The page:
Nerthus shone brightly and moved away quickly, forcing Brayden to stumble and fall as he ran to keep up with her. He was panting before she stopped and hovered over a low barrow. “Here is what you seek. The bones of the man here belonged to a mighty warrior and he was honored with much gold from his Chieftain, as it was awarded him for the bravery he showed in defending his liege from death. But he spends it not. Take only what you need, but now I exact a promise from you, in turn.”
“What is it you wish of me, Great Lady? I will do anything within my power,” Brayden swore.
“Whether your mother lives or dies, you return to me and become my companion. Such devotion from a son of man for his mother, I have not seen for many long years. I would have that esteem for myself.”
“It shall be as you say. The leeches do not always cure and this boon you have granted me is worth my life in fealty to you. I promise to accompany you as soon as I am assured of an outcome, whether mother lives or passes.”
“Then open the barrow. What you seek is near the surface.”
Brayden dropped to his knees and tore aside the heather and dug at the loose peat frantically with his hands. His fingers, aching and shredded from the rough earth, finally touched a horde of gold that could make him a rich man. He paused, tempted by the gold, but, taking a quick breath, he took only that which he required and reburied the rest.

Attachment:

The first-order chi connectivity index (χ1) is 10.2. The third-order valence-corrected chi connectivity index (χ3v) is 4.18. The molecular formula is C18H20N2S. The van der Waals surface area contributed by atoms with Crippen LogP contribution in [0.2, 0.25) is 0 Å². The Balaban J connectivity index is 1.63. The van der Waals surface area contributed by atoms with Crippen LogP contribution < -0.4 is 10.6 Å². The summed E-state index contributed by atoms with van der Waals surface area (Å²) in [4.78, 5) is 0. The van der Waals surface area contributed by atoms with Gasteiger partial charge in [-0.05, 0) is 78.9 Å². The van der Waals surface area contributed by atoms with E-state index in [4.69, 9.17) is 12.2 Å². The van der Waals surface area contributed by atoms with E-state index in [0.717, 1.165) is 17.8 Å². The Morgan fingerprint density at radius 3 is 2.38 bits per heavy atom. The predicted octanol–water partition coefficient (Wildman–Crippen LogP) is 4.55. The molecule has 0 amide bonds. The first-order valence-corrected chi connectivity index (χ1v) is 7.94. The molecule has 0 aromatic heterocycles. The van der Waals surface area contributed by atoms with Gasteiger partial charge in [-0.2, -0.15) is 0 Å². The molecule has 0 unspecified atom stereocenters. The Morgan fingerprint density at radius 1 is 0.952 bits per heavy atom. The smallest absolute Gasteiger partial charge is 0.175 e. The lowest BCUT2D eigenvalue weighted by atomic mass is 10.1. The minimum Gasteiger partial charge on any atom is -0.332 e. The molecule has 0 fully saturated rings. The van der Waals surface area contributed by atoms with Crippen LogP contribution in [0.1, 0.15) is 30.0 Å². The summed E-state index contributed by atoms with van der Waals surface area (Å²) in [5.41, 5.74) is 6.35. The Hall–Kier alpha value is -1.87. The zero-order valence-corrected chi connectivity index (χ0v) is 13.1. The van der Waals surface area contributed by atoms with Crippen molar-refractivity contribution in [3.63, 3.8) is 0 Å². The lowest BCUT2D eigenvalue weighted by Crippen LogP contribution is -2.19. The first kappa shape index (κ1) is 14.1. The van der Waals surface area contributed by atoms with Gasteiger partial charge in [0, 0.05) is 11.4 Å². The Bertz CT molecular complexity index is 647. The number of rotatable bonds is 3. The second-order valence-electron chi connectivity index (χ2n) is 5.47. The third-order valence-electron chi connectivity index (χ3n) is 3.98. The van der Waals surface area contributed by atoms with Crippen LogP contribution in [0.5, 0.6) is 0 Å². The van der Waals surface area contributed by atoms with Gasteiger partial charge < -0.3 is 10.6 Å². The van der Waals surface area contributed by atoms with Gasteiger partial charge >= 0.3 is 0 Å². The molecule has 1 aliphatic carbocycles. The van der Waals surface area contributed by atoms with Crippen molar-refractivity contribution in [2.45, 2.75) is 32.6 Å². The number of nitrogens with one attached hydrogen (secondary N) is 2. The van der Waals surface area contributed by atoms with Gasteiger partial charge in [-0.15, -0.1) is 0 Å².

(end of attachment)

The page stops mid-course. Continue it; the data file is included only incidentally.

“You are true in heart. Now go and return to me, quickly,” Nerthus said.
Brayden did as he was bid, returning to his small village and waking its only leech who complained mightily until he saw the color of Brayden's gold. The leech dressed up in his protective costume with the bird-beak mask filled with bergamot oil to ward of the evil vapors from the sick and followed Brayden back to his small cottage.
The leech bled his mother and told him to watch her through the rest of the night, but said he feared that he had arrived too late.
* * * * *
Bells tolling outside Brayden's cottage and the voices of criers calling all to bring out their dead woke Brayden the next morning. He raised his head in confusion as turned his gaze on his mother. She'd passed in the night; no longer in pain and misery. Brayden forced himself to perform one last service for her. He splashed her soiled night garments in the fragrant herbs and bergamot oil the leech had left for him, carried his mother outside and loaded her on the death-cart, himself. He glanced at the sky and back at the house, wondering if he could stay, if Nerthus would notice a delayed in his return to her. But the leech so dearly bought had eased, and finally released, his mother’s pain. He turned and walked slowly toward the moors.
Silver Pen Word of the day: ignis fatuus [IG-nis FACH-oo-ahs] - 1. a pale light over marshy ground, sometimes seen at night 2. a misleading illusion. Origin: Approx. 1563 from Med. Latin, ignis - fire + fatuus - foolish